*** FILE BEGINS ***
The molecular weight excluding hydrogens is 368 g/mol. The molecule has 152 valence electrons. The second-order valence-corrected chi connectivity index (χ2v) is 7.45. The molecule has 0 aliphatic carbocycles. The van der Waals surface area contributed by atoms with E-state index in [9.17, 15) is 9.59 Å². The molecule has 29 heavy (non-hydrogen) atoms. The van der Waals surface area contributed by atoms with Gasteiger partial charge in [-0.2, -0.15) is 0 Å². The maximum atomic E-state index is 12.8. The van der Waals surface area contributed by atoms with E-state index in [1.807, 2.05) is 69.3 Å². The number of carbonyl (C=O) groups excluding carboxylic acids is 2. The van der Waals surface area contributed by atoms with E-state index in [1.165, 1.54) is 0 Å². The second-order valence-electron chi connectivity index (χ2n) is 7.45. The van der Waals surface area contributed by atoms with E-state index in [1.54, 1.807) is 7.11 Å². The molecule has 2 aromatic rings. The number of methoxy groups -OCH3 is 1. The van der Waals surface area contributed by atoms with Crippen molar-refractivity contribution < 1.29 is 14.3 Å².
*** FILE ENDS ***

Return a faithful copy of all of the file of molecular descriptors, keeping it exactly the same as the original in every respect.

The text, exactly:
The molecular weight excluding hydrogens is 368 g/mol. The molecule has 152 valence electrons. The second-order valence-corrected chi connectivity index (χ2v) is 7.45. The molecule has 0 aliphatic carbocycles. The van der Waals surface area contributed by atoms with E-state index in [9.17, 15) is 9.59 Å². The molecule has 29 heavy (non-hydrogen) atoms. The van der Waals surface area contributed by atoms with Gasteiger partial charge in [-0.2, -0.15) is 0 Å². The maximum atomic E-state index is 12.8. The van der Waals surface area contributed by atoms with E-state index in [1.807, 2.05) is 69.3 Å². The number of carbonyl (C=O) groups excluding carboxylic acids is 2. The van der Waals surface area contributed by atoms with E-state index in [1.165, 1.54) is 0 Å². The second-order valence-electron chi connectivity index (χ2n) is 7.45. The van der Waals surface area contributed by atoms with E-state index in [1.54, 1.807) is 7.11 Å². The molecule has 2 aromatic rings. The number of methoxy groups -OCH3 is 1. The van der Waals surface area contributed by atoms with Crippen molar-refractivity contribution < 1.29 is 14.3 Å².